A Story of Healthcare Pricing Failures and Overtreatment

I don’t know anyone who would not agree if I said that there was a pricing failure with the way that healthcare operates in the United States. My personal favorite example of this was a story about a person who wanted some type of medical care, but couldn’t get it due to complications with payment between what he would pay and what his insurance provider would pay the provider. The individual one way or another found out what the charge was for someone who was uninsured, and asked if he could just pay that amount instead, but the provider couldn’t offer him the same rate because of the complications involving the private insurance, contracts, and all the confusing legal structures involved. The price of healthcare in the United States is not just high, it is completely opaque to even the people on the inside, it is apparently arbitrary in some instances. It is a pricing failure that is detached from the costs that anyone involved actually seems to face.


One of the worst parts of the pricing failure of healthcare, however, is that it isn’t even connected with the services we receive. Because no one knows what anything costs at a pure base level, consumers can’t easily shop around, and providers have no incentive to make sure they are actually providing value for the service they provide. I’ll use an example from my own life:


I had been getting vision checks and contact prescriptions done at Costco for several years, but thought I ought to actually get in for a full eye exam at an office a couple years back. Costco was cheap, it was easy, the service was quick, and the optometrist was a good communicator. In other words, the service and the value of the care I received were excellent. At the other office I paid substantially more for an eye exam, did a bunch of tests that seemed unnecessary and needed to be repeated, never got a great answer about why I was doing the tests, why I failed them, and if it was a problem with my eyes or the machine in use. The optometrist was less friendly, didn’t communicate as well, offered me fewer contacts to try on and conducted what felt like an unnecessary contact fit exam rather than letting me try out the contacts for a couple weeks before making a purchase. Where Costco gave me my prescription and sent me out the door, the office I went to had no intention of letting me have my actual prescription, in an effort to force me to purchase contacts through their office rather than someplace cheaper.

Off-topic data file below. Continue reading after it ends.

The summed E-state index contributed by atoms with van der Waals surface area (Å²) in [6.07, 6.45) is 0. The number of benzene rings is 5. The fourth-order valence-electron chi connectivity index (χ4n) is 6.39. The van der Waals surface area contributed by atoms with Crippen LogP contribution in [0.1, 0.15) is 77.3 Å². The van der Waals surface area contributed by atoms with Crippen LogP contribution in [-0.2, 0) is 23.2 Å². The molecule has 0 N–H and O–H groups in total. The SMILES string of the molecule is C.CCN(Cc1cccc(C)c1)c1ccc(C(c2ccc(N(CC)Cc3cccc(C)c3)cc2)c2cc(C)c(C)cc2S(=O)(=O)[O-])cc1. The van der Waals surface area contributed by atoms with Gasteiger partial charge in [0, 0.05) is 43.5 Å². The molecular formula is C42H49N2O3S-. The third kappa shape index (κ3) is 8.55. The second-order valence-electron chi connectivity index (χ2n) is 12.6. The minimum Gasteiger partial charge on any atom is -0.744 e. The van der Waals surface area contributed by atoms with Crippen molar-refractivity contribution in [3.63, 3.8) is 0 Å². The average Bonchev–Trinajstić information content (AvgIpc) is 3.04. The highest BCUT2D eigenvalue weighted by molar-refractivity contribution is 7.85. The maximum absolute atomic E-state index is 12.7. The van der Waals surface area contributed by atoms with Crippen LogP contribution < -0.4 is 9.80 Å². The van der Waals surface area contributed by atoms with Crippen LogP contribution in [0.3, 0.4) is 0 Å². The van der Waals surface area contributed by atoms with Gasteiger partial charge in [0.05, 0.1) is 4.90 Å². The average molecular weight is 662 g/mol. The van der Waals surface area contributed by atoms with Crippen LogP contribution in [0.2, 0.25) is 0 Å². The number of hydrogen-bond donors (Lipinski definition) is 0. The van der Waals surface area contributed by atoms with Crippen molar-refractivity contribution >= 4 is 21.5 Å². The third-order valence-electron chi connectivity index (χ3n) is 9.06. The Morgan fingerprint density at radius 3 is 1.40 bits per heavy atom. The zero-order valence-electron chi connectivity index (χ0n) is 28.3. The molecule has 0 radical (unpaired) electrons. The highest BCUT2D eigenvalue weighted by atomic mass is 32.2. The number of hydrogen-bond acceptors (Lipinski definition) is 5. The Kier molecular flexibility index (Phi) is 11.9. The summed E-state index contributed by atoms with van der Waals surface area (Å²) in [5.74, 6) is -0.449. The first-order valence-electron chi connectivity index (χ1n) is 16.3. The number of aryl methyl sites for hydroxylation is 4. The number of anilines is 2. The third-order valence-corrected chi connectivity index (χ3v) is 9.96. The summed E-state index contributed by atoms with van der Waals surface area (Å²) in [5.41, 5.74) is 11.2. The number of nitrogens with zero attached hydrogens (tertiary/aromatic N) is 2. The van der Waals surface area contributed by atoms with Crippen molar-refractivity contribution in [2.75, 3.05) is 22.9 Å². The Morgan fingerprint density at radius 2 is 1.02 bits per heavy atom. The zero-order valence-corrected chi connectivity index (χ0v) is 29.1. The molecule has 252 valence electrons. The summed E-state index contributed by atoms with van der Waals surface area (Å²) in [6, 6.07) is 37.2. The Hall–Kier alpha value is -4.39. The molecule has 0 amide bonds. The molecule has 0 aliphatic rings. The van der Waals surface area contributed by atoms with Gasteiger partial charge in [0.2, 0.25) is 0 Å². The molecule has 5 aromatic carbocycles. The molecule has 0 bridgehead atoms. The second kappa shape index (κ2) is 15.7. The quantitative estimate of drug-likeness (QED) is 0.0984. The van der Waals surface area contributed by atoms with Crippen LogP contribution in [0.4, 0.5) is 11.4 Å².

Dave Chase in his book The Opioid Crisis Wake-Up Call writes, “Broadly speaking, the two biggest problems in the U.S. healthcare system are pricing failure (no correlation between price and health outcomes) and overtreatment.”


I experienced both of these in the example above. I (and my insurer) were billed for unnecessary services at the more expensive office. The services provided were worse, less convenient, and didn’t seem to be related to my actual eye health outcomes.


There are a ton of challenges to addressing these problems. Policies to reward good health outcomes often end up rewarding providers who serve more affluent populations, who tend to just be more healthy in general. Equating patient satisfaction and quality of services also are not always related to actual health outcomes, so measuring the quality of services from a patient standpoint is not always helpful and often full of bias. Nevertheless, it is clear we need more transparency, and more market mechanisms in the U.S. healthcare system so that quality, outcomes, and price can be taken into consideration and more directly linked to the services and products that medical providers offer.

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